Have a story idea
Have a story idea? Send it to us here.
Source : Wikimedia commons
July 7, 2022
Author : Alex Bustillos
The US construction industry continues to undergo significant innovations. Among others this can be seen in the rebar market.
Rebar is usually done by workers using steel reinforcement to improve the tensile strength of concrete in bridges. It is extremely backbreaking and repetitive work, while steel, due to the environment and exposure to chlorides, can have serious corrosion problems, leading to significant deterioration.
Due to the previous usage of steel bars, governments and contractors now have to deal with continual maintenance and potentially dangerous breakdowns costing an ongoing expense of around $74 billion.
A major new alternative over recent decades has been the use of a glass fiber-reinforced composite rebar (GFRP), which is four to seven times lighter and has a tensile strength of two to four times that of steel.
It was first used in the US in 1990s and since then GFRP has gained immense popularity. Taking into account the long-term benefits of GFRP rebar it is a much more cost-effective alternative to epoxy-coated and steel rebars.
There is also a move to deploy more automation in the sector. Tying steel rebar is time-consuming, and one worker can complete 150-250 ties an hour, which significantly impacts the project deadline and bottom line.
Potentially revolutionizing the sector a new technology, Advanced Construction Robot’s TyBot, is an autonomous robotic rebar-tying system.
After being installed on a job site, TyBot requires only a few commands from a technician via a small remote control panel before it begins working using robotics and Artificial Intelligence.
TyBot autonomously navigates bridge decks using computer vision, locates and ties rebar connections, then moves on to the next intersection at a rate of around 1,000 ties per hour.
Crews must install the rebar and secure enough junctions to make up roughly 10% of the entire job before TyBot can start working. TyBot works behind crews as they position and frame the mat, tying in the remaining junctions.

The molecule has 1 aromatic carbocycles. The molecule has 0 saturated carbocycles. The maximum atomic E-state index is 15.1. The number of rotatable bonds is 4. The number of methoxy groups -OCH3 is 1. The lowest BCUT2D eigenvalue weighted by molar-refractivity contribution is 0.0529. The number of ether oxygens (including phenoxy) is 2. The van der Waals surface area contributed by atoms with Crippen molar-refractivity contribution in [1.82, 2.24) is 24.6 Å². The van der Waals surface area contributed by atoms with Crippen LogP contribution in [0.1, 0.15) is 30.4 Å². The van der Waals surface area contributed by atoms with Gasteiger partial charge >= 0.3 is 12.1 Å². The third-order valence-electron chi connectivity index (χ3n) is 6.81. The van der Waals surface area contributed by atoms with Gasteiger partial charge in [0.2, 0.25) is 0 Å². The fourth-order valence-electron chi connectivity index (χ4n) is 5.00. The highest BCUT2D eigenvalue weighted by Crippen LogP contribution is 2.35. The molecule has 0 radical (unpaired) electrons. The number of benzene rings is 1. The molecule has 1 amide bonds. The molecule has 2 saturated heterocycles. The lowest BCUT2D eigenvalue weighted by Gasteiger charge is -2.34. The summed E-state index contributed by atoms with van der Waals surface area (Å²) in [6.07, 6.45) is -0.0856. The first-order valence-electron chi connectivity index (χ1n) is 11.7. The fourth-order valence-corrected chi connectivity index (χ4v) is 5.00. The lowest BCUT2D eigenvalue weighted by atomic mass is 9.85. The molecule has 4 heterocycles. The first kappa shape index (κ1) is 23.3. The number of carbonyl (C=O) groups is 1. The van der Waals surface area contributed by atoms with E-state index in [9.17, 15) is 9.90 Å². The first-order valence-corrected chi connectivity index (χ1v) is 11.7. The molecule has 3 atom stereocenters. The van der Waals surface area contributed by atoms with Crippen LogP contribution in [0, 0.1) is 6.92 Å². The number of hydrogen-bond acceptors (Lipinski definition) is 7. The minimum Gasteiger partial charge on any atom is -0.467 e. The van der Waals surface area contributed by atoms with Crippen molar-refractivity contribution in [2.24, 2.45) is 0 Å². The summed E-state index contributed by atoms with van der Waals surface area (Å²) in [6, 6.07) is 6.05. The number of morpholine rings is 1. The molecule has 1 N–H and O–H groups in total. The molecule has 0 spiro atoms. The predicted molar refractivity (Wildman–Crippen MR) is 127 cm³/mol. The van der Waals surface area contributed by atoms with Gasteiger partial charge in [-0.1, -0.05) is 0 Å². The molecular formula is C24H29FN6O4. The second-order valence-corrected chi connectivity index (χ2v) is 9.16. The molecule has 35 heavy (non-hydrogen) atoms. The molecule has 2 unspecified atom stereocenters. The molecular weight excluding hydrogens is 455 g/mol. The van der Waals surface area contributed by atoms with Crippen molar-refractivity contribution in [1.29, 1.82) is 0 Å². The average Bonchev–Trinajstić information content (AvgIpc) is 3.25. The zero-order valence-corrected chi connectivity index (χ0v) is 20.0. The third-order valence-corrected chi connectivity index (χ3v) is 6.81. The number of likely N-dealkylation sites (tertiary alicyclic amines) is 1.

According to ACR, TyBot can operate on various constructions, including precast systems, bridges, and highways. It is compatible with up to #8X#9 rebar and can handle grades and super-elevation of up to 12 percent. It can also function in bad weather and at night.
Straight patterns are optimal for TyBot; more complex designs will still need humans.
So far only ten TyBots are deployed in the United States, but ACR now provides weekly and monthly leases.
TyBot can work from 9 to 100 feet, but it can greatly impact costs, dependent of course on the project size and local labor costs.
“Our goal is to design robots that fit into the current workflow of the industry,” says Jeremy Searock, co-founder and president of ACR. “We could change the way in which a road or bridge is built that would be more efficient, but that’s a bigger leap for the industry to bite off. So we like to do these successive sets of robots that are complementary to each other.”
A new IronBot platform, also created by ACR to eliminate yet another job site hassle—transporting and installing rebar—is currently in its final phases of development.
Before the TyBot binds the rebar, the IronBot would install the rebar. IronBot will have a total carrying capacity of 5,000 pounds and can move rebar and other tools and materials.
Read another recent Contractor News article on technological advancements being used in public works construction across the country.